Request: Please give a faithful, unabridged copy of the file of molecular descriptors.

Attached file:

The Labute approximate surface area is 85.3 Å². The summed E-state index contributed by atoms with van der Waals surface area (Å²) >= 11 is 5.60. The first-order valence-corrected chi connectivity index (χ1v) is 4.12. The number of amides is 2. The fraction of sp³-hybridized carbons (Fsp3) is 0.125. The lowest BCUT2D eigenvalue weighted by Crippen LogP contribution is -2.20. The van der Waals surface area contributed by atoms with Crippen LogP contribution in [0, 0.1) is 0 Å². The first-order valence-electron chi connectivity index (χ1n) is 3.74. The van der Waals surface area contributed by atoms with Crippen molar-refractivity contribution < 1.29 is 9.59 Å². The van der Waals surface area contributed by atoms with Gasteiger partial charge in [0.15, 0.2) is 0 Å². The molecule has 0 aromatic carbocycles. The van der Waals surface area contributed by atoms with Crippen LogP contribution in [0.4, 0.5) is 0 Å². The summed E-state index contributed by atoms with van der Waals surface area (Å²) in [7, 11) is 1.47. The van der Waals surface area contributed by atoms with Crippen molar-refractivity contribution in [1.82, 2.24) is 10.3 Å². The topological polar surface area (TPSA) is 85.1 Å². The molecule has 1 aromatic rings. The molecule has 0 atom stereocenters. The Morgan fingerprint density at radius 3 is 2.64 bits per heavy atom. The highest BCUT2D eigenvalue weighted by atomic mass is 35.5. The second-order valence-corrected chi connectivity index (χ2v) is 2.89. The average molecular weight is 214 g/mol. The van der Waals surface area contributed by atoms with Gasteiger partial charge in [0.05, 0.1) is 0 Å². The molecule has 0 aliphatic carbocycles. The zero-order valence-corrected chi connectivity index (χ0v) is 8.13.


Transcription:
The Labute approximate surface area is 85.3 Å². The summed E-state index contributed by atoms with van der Waals surface area (Å²) >= 11 is 5.60. The first-order valence-corrected chi connectivity index (χ1v) is 4.12. The number of amides is 2. The fraction of sp³-hybridized carbons (Fsp3) is 0.125. The lowest BCUT2D eigenvalue weighted by Crippen LogP contribution is -2.20. The van der Waals surface area contributed by atoms with Crippen LogP contribution in [0, 0.1) is 0 Å². The first-order valence-electron chi connectivity index (χ1n) is 3.74. The van der Waals surface area contributed by atoms with Crippen molar-refractivity contribution < 1.29 is 9.59 Å². The van der Waals surface area contributed by atoms with Gasteiger partial charge in [0.15, 0.2) is 0 Å². The molecule has 0 aromatic carbocycles. The van der Waals surface area contributed by atoms with Crippen LogP contribution in [0.4, 0.5) is 0 Å². The summed E-state index contributed by atoms with van der Waals surface area (Å²) in [7, 11) is 1.47. The van der Waals surface area contributed by atoms with Crippen molar-refractivity contribution in [1.82, 2.24) is 10.3 Å². The topological polar surface area (TPSA) is 85.1 Å². The molecule has 1 aromatic rings. The molecule has 0 atom stereocenters. The Morgan fingerprint density at radius 3 is 2.64 bits per heavy atom. The highest BCUT2D eigenvalue weighted by atomic mass is 35.5. The second-order valence-corrected chi connectivity index (χ2v) is 2.89. The average molecular weight is 214 g/mol. The van der Waals surface area contributed by atoms with Gasteiger partial charge in [0.05, 0.1) is 0 Å². The molecule has 0 aliphatic carbocycles. The zero-order valence-corrected chi connectivity index (χ0v) is 8.13.